Some songs send shivers down your spine and some songs can simply captivate your imagination and heart to the point of no return. One such song that does both effortlessly is The Beatles classic, penned and performed by Paul McCartney, ‘Yesterday’. The track has become a ubiquitous anthem and can be heard across thousands of covers and in pretty much every language on earth. It’s refreshing then, to hear a song with such esteem be stripped back to its bare bones.
Below, we’re listening to the isolated vocals of Paul McCartney on the Beatles song ‘Yesterday’ and getting to grips with just how perfectly poignant the track is. It’s a notion that becomes even more evident with the removal of the other tracks in the song and isolating only McCartney’s gentle and gorgeous vocals.
Endlessly covered and possibly overplayed it can be easy to overlook the songwriting genius that goes into a song like ‘Yesterday’. In the same way, we all take sliced bread for granted, forgetting the beautiful moments when it was the best thing, one can sometimes forget how beautiful this track truly is.
McCartney even picked it as one of his favourites: “Well, it’s difficult to choose the favourite. It (‘Here, There and Everywhere’) is one of my favourites. You look at your songs and kinda look to see which of the ones you think are maybe the best constructed and stuff,” says McCartney. “I think ‘Yesterday’—if it wasn’t so successful—might be my favourite.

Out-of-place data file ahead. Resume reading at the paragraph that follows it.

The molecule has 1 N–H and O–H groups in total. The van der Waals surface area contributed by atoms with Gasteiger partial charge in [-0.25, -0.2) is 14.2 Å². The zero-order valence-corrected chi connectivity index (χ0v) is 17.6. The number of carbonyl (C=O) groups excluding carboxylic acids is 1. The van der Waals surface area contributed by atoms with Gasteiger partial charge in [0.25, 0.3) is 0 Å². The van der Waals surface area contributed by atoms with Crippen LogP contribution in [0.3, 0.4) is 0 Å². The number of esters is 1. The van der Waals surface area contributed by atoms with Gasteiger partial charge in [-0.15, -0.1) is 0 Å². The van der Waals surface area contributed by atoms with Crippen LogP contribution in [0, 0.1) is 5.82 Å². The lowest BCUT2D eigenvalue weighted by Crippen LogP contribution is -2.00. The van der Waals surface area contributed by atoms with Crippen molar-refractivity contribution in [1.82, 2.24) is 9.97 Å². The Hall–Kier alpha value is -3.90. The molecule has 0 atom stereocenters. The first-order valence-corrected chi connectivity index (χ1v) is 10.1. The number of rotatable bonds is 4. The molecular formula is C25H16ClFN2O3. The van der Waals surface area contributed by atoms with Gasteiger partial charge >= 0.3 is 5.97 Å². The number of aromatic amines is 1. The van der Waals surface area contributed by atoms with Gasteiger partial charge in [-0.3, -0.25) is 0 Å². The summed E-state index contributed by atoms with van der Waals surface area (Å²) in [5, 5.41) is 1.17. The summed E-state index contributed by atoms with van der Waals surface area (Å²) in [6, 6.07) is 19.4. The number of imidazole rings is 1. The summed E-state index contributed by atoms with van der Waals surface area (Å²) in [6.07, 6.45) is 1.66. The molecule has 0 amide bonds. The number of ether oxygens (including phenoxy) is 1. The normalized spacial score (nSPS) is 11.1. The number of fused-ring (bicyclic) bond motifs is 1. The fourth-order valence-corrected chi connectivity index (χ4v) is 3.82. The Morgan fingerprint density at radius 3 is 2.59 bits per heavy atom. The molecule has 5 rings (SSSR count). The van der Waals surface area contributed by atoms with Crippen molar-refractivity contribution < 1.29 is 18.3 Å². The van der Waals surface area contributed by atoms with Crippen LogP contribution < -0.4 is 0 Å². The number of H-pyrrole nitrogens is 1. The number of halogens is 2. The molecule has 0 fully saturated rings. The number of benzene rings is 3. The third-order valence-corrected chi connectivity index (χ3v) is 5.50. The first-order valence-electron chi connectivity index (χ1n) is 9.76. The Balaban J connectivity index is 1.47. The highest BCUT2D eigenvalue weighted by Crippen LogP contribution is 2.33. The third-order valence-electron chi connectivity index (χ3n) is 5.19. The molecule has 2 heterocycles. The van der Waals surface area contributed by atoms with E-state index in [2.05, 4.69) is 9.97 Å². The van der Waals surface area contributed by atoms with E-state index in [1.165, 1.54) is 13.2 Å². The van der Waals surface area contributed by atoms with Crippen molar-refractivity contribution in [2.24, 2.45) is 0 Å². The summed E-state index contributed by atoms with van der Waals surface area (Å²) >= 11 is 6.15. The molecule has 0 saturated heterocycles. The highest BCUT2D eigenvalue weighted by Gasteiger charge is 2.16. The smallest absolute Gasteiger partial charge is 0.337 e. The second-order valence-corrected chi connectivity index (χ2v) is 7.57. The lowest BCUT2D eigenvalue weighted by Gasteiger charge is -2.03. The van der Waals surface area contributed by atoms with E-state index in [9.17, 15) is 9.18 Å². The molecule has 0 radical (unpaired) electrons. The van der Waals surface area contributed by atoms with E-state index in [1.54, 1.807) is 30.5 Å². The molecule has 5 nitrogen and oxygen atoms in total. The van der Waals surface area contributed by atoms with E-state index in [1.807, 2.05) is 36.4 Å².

“But, you know, you get that thing when something is just so successful… people often don’t want to do ‘the big one’ that everyone wants them to do. They kind of shy away from it,” continued McCartney. “‘Here, There and Everywhere’ with ‘Yesterday’ as a close second.” But, given this performance, there is more than a good argument for saying that this song is perhaps McCartney’s finest work.
Captivating at every turn, whereas the originally released song relies on gilded instrumentation to add a certain sense of romantic etherealism, what McCartney’s vocals alone give the audience is something far more vulnerable, far more emotional and far more real.
It’s a simply gorgeous way to reintroduce yourself to the wonderful world of The Beatles song ‘Yesterday’.